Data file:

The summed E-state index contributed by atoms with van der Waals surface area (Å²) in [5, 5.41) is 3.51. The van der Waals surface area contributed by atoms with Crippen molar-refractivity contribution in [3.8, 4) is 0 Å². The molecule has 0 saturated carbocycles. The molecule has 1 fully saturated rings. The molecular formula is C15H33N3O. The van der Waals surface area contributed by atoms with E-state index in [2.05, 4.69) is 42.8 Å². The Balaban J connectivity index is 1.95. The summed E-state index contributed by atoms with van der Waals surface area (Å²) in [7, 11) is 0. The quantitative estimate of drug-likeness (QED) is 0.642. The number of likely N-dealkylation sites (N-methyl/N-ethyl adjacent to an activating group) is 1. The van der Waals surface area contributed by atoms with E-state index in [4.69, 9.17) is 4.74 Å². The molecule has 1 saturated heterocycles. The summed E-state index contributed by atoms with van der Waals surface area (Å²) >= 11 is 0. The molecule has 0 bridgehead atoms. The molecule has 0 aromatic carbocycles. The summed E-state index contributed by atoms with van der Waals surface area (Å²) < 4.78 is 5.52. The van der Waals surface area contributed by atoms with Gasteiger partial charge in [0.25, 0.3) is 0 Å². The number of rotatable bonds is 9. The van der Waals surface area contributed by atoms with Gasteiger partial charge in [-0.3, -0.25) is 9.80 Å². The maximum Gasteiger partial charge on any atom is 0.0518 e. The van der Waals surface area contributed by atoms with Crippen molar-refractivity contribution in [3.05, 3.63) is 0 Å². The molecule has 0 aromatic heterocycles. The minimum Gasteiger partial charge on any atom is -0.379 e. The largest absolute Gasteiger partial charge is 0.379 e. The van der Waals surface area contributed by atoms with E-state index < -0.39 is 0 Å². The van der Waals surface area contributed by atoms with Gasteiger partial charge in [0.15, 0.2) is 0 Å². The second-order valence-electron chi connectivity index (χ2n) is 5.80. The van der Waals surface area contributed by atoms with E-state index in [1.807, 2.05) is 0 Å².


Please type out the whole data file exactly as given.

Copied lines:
The summed E-state index contributed by atoms with van der Waals surface area (Å²) in [5, 5.41) is 3.51. The van der Waals surface area contributed by atoms with Crippen molar-refractivity contribution in [3.8, 4) is 0 Å². The molecule has 0 saturated carbocycles. The molecule has 1 fully saturated rings. The molecular formula is C15H33N3O. The van der Waals surface area contributed by atoms with E-state index in [2.05, 4.69) is 42.8 Å². The Balaban J connectivity index is 1.95. The summed E-state index contributed by atoms with van der Waals surface area (Å²) in [7, 11) is 0. The quantitative estimate of drug-likeness (QED) is 0.642. The number of likely N-dealkylation sites (N-methyl/N-ethyl adjacent to an activating group) is 1. The van der Waals surface area contributed by atoms with E-state index in [4.69, 9.17) is 4.74 Å². The molecule has 1 saturated heterocycles. The summed E-state index contributed by atoms with van der Waals surface area (Å²) >= 11 is 0. The molecule has 0 bridgehead atoms. The molecule has 0 aromatic carbocycles. The summed E-state index contributed by atoms with van der Waals surface area (Å²) < 4.78 is 5.52. The van der Waals surface area contributed by atoms with Gasteiger partial charge in [0.25, 0.3) is 0 Å². The number of rotatable bonds is 9. The van der Waals surface area contributed by atoms with Gasteiger partial charge in [-0.3, -0.25) is 9.80 Å². The maximum Gasteiger partial charge on any atom is 0.0518 e. The van der Waals surface area contributed by atoms with Crippen molar-refractivity contribution in [3.05, 3.63) is 0 Å². The molecule has 0 aromatic heterocycles. The minimum Gasteiger partial charge on any atom is -0.379 e. The largest absolute Gasteiger partial charge is 0.379 e. The van der Waals surface area contributed by atoms with E-state index < -0.39 is 0 Å². The van der Waals surface area contributed by atoms with Gasteiger partial charge in [0.15, 0.2) is 0 Å². The second-order valence-electron chi connectivity index (χ2n) is 5.80. The van der Waals surface area contributed by atoms with E-state index in [1.807, 2.05) is 0 Å².